Bodies Bodies Bodies review: Gen Z gets roasted in this twisty horror comedy

Amandla Stenberg as Sophie from Bodies Bodies Bodies
Amandla Stenberg as Sophie from Bodies Bodies Bodies. Pic credit: A24

Bodies Bodies Bodies shares similarities to the 2021 comedy horror film Werewolves Within. It has a handful of characters trying to solve a mystery, the group suspects someone in their party is the wolf (or killer), and the supporting characters keep making their own circumstances worse instead of the wolf itself.

While the likeness to that film can be distracting, Bodies Bodies Bodies finds an interesting spin on this idea. Director Halina Reijn has found a satirical angle on this whodunit approach to horror. And it will most likely ruffle some feathers with Generation Z.

Should you watch Bodies Bodies Bodies in theaters? Here is our full review of the A24 horror movie.

The film centers on a group of teens who decide to throw a party during a hurricane. The location is secluded, the alcohol is flowing, and the emotional immaturity is sky high. What could go wrong?

The story involves Sophie (Amandla Stenberg) reuniting with her friends at this getaway. One of these friends is her ex-girlfriend Jordan (Myha’la Herrold). And Jordan gets a shock as Sophie has brought a new love interest Bee (Maria Bakalova) with her. Throughout Bodies Bodies Bodies, Bee is the central audience surrogate and outlier of the group. In a house full of snobby Gen Z kids, she is the most reserved and grounded of the bunch. Because of this, when things go wrong, she is the most suspicious character.

Pete Davidson (SNL) and Lee Pace (Guardians of the Galaxy) play supporting roles in this film as idiot boyfriends. Davidson’s role of David is the insecure idiot that feels threatened by the attractive older male in the group. This character Greg (Pace) is a ripped 40-year-old meathead that dates way below his age range. And his presence makes David feel small.

Image from Bodies Bodies Bodies.
Image from Bodies Bodies Bodies. Pic credit: A24

Gen Z’s gets Bodied

Then there are the insecurities among the other women including a podcaster named Alice (Rachel Sennott) and an actress named Emma (Chase Sui Wonders). Slap these personalities together and throw in a possible murder, and the result is as bloody as a Twitter feud.

As the storm begins to rage, the group of Gen Z’s and the immature 40-year-old play a game called Bodies Bodies Bodies. The game involves a group of players drawing pieces of paper and one of which says an individual person is the killer. After the killer and the other players are chosen at random, the lights go out and the killer goes around pretending to murder. The victims play dead until discovered, then the group discusses who did it. And it’s all fun and games until it becomes real, and someone actually ends up dead.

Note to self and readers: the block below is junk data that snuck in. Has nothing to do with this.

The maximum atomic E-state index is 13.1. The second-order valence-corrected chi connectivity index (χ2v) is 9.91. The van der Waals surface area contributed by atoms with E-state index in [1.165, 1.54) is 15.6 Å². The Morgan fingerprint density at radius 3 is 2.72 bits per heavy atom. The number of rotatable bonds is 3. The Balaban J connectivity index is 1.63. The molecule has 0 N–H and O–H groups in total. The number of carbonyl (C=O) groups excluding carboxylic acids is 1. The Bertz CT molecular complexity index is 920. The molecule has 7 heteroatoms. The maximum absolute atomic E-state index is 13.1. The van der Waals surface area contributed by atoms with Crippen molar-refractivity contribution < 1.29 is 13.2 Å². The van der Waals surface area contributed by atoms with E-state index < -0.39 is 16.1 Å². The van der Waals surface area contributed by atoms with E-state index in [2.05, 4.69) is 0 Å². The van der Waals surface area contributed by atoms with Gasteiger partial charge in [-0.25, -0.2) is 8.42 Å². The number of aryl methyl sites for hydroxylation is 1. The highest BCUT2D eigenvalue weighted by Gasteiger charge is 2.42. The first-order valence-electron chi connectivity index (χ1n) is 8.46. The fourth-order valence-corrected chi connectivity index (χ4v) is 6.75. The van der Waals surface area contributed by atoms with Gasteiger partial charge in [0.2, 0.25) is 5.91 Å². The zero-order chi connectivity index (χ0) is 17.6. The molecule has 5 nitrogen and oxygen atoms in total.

From here Bodies Bodies Bodies becomes a delicious blend of Tucker and Dale Vs. Evil and Scream. Murders are transpiring but at the same time, so are some massive misunderstandings that lead to more fatalities. And the more the misunderstandings escalate, the more hilarious it becomes.

Even though it’s labeled as horror, Bodies Bodies Bodies is not technically scary. It plays more like a fun mystery/thriller than straight-up horror. That being said, there are some fun jump scares sprinkled throughout the experience.

What might surprise viewers is Bodies Bodies Bodies has a brain for being about stupid kids in a mansion. The film is a small-scale horror satire about cultural panic among Gen Z and millennials. It’s like a disgruntled older man overheard a conversation among today’s youth and decided to kill them in a script. At one point a character says, “feelings are facts,” and a character claps back appropriately with how wrong they are on every level. The themes are not very subtle in these moments but suitable given the rest of the film’s tone.

One cannot finish this review without mentioning Maria Bakalova. She was a huge surprise in the Borat sequel and stole the film from Sacha Baron Cohen. Here, Bakalova continues a strong career in the role of Bee. She is such a different presence in this film, bringing a subtle mysterious intensity. We are calling it right now, she will hold an Oscar one day.

Should you watch Bodies Bodies Bodies in theaters?

This might offend some Generation Z and millennials. It is roasting that demographic with extremely hilarious prejudice. But for those who do not mind, Bodies Bodies Bodies is a comedic thrill ride.

It has a lot of commonalities with films like Werewolves Within and Clue. And it gets somewhat heavy-handed on the themes and social commentary. Still, Bodies Bodies Bodies is fun, unpredictable, and hysterical.

Plus, in a sea of reboots, remakes, and sequels, it does not hurt to bet on an original investment from A24.

Readers seeking more reviews can check out our coverage of Bullet Train, Nope, and Don’t Make Me Go.

Bodies Bodies Bodies is now in theaters.

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